October 31, 2013
At least more are recognizing our growing problem … William Galston: Unless men re-enter the job market, prospects for vigorous growth in the labor force are dim.
Participation in the workforce is falling, the pace of job creation is anemic, and long-term unemployment remains stubbornly high. Many newly created jobs pay less than those that disappeared during the Great Recession, so real wages are stagnating, and median household income is no higher than it was a quarter of a century ago.
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May 19, 2013
Nears 1 Trillion total aggregate… Sure am glad Obama fixed the problem. The debt is all yours now!!! He spent your future…
Yeah it’s free tell me how that works out for you suckers. Who you gonna blame? You allowed him to bamboozle you didn’t you. The old teleprompter two step.
Nope just a tax and spend liberal.
70% of graduates had at least some debt according to the latest poll from Fidelity Investments but as the Wall Street Journal reports the average student-loan debt for a borrower who received a bachelor’s degree in 2013 is $30,000 – an all-time record. With $986 billion of outstanding student loan debt (up 50% from Q1 2009) and unemployment rates running at or near all-time highs for the 16-24 year old cohort in this nation, it is little surprise that delinquencies are surging. The unemployment rate among graduates is 7.1% (which is considerably worse than it looks given that many are stuck in low-paid jobs) but it is those who don’t complete college that face the greatest burden – the median annual income of a non-completer was $25,000 (compared to $33,900 for a degree holder), less than the average student loan debt. As the WSJ notes though, the 2013 class is unlikely to hold the ‘most indebted class ever’ title for long as 2014 enrollments and tuition costs look set to continue the 20 year trend…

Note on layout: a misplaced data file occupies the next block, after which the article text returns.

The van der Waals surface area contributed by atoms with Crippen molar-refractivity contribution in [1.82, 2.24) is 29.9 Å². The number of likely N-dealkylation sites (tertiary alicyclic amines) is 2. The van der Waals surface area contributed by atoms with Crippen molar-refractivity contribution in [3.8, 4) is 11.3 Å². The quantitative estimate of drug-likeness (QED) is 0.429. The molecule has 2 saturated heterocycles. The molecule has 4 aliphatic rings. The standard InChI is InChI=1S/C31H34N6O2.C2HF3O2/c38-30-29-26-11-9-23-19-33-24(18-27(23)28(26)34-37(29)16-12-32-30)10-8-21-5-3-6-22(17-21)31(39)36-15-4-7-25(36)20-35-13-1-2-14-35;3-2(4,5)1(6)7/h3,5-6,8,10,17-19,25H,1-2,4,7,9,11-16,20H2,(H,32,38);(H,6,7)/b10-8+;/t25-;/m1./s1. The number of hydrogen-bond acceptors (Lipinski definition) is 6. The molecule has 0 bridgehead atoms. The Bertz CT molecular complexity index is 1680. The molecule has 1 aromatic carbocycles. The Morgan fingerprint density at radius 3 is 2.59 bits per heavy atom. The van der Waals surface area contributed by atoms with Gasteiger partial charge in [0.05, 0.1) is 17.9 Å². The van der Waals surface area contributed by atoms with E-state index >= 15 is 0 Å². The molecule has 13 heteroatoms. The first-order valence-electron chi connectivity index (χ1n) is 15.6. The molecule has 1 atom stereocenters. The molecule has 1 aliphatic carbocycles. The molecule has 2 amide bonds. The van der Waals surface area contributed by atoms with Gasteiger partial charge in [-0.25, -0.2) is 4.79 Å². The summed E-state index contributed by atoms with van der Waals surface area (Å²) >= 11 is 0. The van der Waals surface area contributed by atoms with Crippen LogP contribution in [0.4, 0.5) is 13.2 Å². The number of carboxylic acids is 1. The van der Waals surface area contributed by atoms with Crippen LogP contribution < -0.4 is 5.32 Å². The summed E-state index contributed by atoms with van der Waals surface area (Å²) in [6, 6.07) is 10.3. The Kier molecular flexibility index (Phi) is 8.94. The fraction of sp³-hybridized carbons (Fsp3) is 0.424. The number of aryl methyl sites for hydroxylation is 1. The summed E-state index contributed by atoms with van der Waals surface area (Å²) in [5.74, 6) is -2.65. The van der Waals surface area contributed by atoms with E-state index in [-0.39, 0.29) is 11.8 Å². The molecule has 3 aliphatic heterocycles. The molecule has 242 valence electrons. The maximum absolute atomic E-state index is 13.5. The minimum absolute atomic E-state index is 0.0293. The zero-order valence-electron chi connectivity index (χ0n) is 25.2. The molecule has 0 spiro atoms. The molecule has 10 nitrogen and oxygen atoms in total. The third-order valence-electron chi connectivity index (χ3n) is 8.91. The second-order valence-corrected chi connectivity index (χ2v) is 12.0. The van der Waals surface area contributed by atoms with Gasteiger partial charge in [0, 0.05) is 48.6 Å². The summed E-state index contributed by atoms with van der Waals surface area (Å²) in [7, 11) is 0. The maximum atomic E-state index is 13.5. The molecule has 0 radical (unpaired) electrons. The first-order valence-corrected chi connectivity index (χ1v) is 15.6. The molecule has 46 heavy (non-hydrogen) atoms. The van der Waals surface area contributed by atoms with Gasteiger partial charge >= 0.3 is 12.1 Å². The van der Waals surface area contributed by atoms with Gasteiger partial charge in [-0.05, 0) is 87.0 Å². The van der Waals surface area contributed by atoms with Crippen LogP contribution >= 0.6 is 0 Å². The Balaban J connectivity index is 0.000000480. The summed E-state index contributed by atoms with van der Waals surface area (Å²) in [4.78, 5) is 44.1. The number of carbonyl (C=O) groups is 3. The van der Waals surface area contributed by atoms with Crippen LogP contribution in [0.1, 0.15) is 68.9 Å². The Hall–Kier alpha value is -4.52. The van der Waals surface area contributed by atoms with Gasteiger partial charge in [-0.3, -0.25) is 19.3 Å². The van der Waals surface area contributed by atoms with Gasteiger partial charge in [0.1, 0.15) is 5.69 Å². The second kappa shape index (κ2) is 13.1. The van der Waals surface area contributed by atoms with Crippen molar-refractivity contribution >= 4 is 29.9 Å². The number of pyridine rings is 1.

What job? Better pisk your debt more carefully. I think “women studies degrees are losers. Among about half the coursework people take in college is worthless. Become an engineer, any engineer. Or just go get a job…
Unemployment among new grads is 53% when you talk about employed in your degree speciality.
More than half of America’s recent college graduates are either unemployed or working in a job that doesn’t require a bachelor’s degree, the Associated Press reported this weekend. The story would seem to be more evidence that, regardless of your education, the wake of the Great Recession has been a terrible time to be young and hunting for work.
Me I worked my way through college, and had no debt. It took me seven years to get my BSEE degree but so what. No debt.
Welcome to the latest Obama lie. Got you, didn’t he.
May 9, 2013
Total employment in the U.S. has recovered to about the halfway point of its previous high. Looked at this way, the Less Bad Recovery is chugging along, but at a very slow rate. Total employment, at 143.28 million, sits roughly in the same place as it did in 2005.
However, a recent chart from Jacob Goldstein at the NPR blog is useful, as it shows how singular and unusual the Great Recession has been during the “recovery” phase compared to other post-war recessions.
How much worse is it this time? Here’s the answer: In previous postwar recoveries, the number of jobs was about 7 percent above its previous peak by this point, on average. In other words, if this had been a typical recession and recovery, the U.S. economy would now have roughly 10 million more jobs than it did at the previous peak. In fact, there are now three million fewer jobs.
Print fiat money till you drop …
December 8, 2011
Americans’ household net worth suffered a massive loss in the third quarter, dropping about $2.4 trillion — the biggest decline in nearly three years, according to a Federal Reserve report released Thursday afternoon.
Household net worth is the difference between the value of assets and liabilities. As The Associated Press points out, the loss in net worth for the July-September period was the biggest decline since the fourth quarter of 2008.